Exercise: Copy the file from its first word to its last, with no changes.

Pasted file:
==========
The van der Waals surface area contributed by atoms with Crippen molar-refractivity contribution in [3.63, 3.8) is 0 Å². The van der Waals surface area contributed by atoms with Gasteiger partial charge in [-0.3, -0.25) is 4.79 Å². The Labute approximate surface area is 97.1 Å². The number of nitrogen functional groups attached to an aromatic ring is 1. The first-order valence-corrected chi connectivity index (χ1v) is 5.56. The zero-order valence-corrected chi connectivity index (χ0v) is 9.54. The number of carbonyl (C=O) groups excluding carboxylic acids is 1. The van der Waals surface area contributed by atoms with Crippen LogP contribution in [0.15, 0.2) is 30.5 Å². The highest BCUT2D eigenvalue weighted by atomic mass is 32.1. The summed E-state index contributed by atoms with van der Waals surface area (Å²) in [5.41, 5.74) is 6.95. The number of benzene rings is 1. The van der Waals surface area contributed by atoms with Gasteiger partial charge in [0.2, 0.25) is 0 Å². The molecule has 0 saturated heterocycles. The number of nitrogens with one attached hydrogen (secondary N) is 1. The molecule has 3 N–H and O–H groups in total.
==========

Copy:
The van der Waals surface area contributed by atoms with Crippen molar-refractivity contribution in [3.63, 3.8) is 0 Å². The van der Waals surface area contributed by atoms with Gasteiger partial charge in [-0.3, -0.25) is 4.79 Å². The Labute approximate surface area is 97.1 Å². The number of nitrogen functional groups attached to an aromatic ring is 1. The first-order valence-corrected chi connectivity index (χ1v) is 5.56. The zero-order valence-corrected chi connectivity index (χ0v) is 9.54. The number of carbonyl (C=O) groups excluding carboxylic acids is 1. The van der Waals surface area contributed by atoms with Crippen LogP contribution in [0.15, 0.2) is 30.5 Å². The highest BCUT2D eigenvalue weighted by atomic mass is 32.1. The summed E-state index contributed by atoms with van der Waals surface area (Å²) in [5.41, 5.74) is 6.95. The number of benzene rings is 1. The van der Waals surface area contributed by atoms with Gasteiger partial charge in [0.2, 0.25) is 0 Å². The molecule has 0 saturated heterocycles. The number of nitrogens with one attached hydrogen (secondary N) is 1. The molecule has 3 N–H and O–H groups in total.